Money Matters: Instrument restored to glory after costly repairs

Reported by: Brittany Price
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Updated: 10/12/2012 11:00 am

It’s an iconic instrument Texas Tech shares with the community. However, time, wear and tear had taken a toll on the Holtkamp pipe organ.

“We needed to renovate the organ because it had been 33 years since it had been substantially overhauled,” Bill Ballenger, Texas Tech’s School of Music Director said.  

Ballenger said the price tag for repairs was hefty.

“We were looking for $350,000. That was the estimate. The CH Foundation, which is a wonderful foundation here in town, put forth a $175,000 challenge grant. So we needed to raise the other $175,000,” Ballenger said.  

That’s when Ballenger took the matter of money into his own hands, or perhaps we should say “feet.”

“I would put on my tennis shoes and start running,” Ballenger said.  

The numbers were calculated.

“If I would run 1,000 miles and find 175 people to give a dollar a mile, we would have the money,” Ballenger noted.  

Ballenger’s fundraiser called “Run Bill Run” inspired many donors to contribute to the cause.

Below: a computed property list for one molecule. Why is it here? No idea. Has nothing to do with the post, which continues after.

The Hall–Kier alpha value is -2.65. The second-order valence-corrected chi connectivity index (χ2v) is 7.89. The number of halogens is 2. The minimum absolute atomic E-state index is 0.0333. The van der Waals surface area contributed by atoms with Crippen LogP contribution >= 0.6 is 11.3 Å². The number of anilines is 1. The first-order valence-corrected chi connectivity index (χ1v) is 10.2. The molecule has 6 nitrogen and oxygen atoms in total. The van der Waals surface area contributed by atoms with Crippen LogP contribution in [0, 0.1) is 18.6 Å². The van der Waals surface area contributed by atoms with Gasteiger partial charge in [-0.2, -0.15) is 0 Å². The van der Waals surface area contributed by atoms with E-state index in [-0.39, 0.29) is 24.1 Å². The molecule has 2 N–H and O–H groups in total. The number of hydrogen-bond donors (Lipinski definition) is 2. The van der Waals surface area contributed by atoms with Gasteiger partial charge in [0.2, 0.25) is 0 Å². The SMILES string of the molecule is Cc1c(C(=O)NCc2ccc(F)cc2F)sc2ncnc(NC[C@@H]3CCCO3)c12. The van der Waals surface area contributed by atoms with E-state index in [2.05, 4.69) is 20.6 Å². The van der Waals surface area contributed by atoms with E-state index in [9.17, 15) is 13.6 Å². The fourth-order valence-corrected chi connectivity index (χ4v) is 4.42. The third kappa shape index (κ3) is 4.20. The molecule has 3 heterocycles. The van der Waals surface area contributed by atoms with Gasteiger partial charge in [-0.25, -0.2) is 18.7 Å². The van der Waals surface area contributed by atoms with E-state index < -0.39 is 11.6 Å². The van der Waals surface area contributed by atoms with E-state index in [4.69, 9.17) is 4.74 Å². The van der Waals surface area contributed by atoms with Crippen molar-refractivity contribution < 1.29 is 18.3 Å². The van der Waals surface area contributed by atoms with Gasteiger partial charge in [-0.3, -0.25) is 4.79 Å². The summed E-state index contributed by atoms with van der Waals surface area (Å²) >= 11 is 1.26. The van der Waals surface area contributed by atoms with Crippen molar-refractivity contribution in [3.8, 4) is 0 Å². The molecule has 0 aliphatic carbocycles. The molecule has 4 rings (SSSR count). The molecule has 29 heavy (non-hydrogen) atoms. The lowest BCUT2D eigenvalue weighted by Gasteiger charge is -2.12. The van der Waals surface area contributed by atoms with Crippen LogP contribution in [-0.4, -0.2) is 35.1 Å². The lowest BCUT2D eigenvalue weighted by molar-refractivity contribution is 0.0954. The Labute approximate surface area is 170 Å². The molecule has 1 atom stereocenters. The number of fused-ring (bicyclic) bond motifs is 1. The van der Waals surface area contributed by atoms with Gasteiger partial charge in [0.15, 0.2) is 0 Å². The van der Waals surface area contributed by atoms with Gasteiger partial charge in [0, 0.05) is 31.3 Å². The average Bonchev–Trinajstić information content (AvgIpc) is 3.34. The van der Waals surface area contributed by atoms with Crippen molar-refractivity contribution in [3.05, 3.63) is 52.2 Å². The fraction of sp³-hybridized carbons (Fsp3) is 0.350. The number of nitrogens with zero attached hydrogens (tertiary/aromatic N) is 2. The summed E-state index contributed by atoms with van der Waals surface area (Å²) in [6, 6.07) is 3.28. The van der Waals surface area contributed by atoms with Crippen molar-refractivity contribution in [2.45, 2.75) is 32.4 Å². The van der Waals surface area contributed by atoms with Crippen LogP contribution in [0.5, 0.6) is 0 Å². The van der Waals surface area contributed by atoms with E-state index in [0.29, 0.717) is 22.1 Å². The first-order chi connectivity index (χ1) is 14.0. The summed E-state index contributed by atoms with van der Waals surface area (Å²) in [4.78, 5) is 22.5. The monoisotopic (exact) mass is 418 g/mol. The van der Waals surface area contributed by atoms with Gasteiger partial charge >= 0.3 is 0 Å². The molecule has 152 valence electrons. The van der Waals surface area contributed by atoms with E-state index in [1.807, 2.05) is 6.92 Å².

“I had seven months to get this done so that worked out to about five miles per day,” Ballenger said.  

He accomplished the feat, with his feet, and the $350,000 was in hand for repairs.

If $350,000 seems like a large investment for repairs, consider the cost for a complete replacement.

“We’d be looking at a multi-million dollar investment,” Tom Hughes, Texas Tech’s Professor of Organ said.  

Hughes said refurbishing the organ was the only option.

“We reached a point where large portions of the instrument weren’t working,” Hughes noted. “This instrument is used virtually every day. We have organ students and the repertoire that we could not perform without it.” 

Every pipe was adjusted, cleaned and tuned.

“To put it into numbers there are about 8,500 pipes are up here,” Hughes said.  

The fixture at Hemmle Recital Hall was restored to its full glory.

“It’s a fuller tone. It’s not quite as shiny as it was before,” Hughes said. “These repairs will last at least 50 years, at least. Probably more like 75.”

So, another 1000-mile fundraiser isn’t likely for Ballenger.

“It’s been quite the project but we’re very happy about this being finished,” Ballenger said.  

Repairs were completed on August 20.

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